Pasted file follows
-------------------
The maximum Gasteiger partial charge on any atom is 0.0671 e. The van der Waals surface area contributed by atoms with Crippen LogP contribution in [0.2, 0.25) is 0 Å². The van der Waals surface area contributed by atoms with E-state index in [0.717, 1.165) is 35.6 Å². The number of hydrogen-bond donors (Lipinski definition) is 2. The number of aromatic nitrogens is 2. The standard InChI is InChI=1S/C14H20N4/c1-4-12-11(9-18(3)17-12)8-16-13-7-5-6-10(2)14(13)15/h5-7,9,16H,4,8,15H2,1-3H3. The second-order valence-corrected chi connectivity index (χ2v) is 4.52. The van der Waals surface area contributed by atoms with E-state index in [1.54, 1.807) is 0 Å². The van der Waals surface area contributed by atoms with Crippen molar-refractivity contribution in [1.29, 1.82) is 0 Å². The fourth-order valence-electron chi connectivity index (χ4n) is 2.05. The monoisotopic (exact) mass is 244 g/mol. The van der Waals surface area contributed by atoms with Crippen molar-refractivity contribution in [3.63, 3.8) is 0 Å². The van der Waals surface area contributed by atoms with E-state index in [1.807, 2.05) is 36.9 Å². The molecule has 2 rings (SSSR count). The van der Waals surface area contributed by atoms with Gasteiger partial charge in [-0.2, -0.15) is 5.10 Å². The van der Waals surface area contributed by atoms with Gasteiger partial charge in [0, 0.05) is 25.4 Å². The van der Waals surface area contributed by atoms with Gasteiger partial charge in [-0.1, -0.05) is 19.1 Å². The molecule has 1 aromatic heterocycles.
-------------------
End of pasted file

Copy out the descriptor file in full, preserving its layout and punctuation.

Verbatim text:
The maximum Gasteiger partial charge on any atom is 0.0671 e. The van der Waals surface area contributed by atoms with Crippen LogP contribution in [0.2, 0.25) is 0 Å². The van der Waals surface area contributed by atoms with E-state index in [0.717, 1.165) is 35.6 Å². The number of hydrogen-bond donors (Lipinski definition) is 2. The number of aromatic nitrogens is 2. The standard InChI is InChI=1S/C14H20N4/c1-4-12-11(9-18(3)17-12)8-16-13-7-5-6-10(2)14(13)15/h5-7,9,16H,4,8,15H2,1-3H3. The second-order valence-corrected chi connectivity index (χ2v) is 4.52. The van der Waals surface area contributed by atoms with E-state index in [1.54, 1.807) is 0 Å². The van der Waals surface area contributed by atoms with Crippen molar-refractivity contribution in [1.29, 1.82) is 0 Å². The fourth-order valence-electron chi connectivity index (χ4n) is 2.05. The monoisotopic (exact) mass is 244 g/mol. The van der Waals surface area contributed by atoms with Crippen molar-refractivity contribution in [3.63, 3.8) is 0 Å². The van der Waals surface area contributed by atoms with E-state index in [1.807, 2.05) is 36.9 Å². The molecule has 2 rings (SSSR count). The van der Waals surface area contributed by atoms with Gasteiger partial charge in [-0.2, -0.15) is 5.10 Å². The van der Waals surface area contributed by atoms with Gasteiger partial charge in [0, 0.05) is 25.4 Å². The van der Waals surface area contributed by atoms with Gasteiger partial charge in [-0.1, -0.05) is 19.1 Å². The molecule has 1 aromatic heterocycles.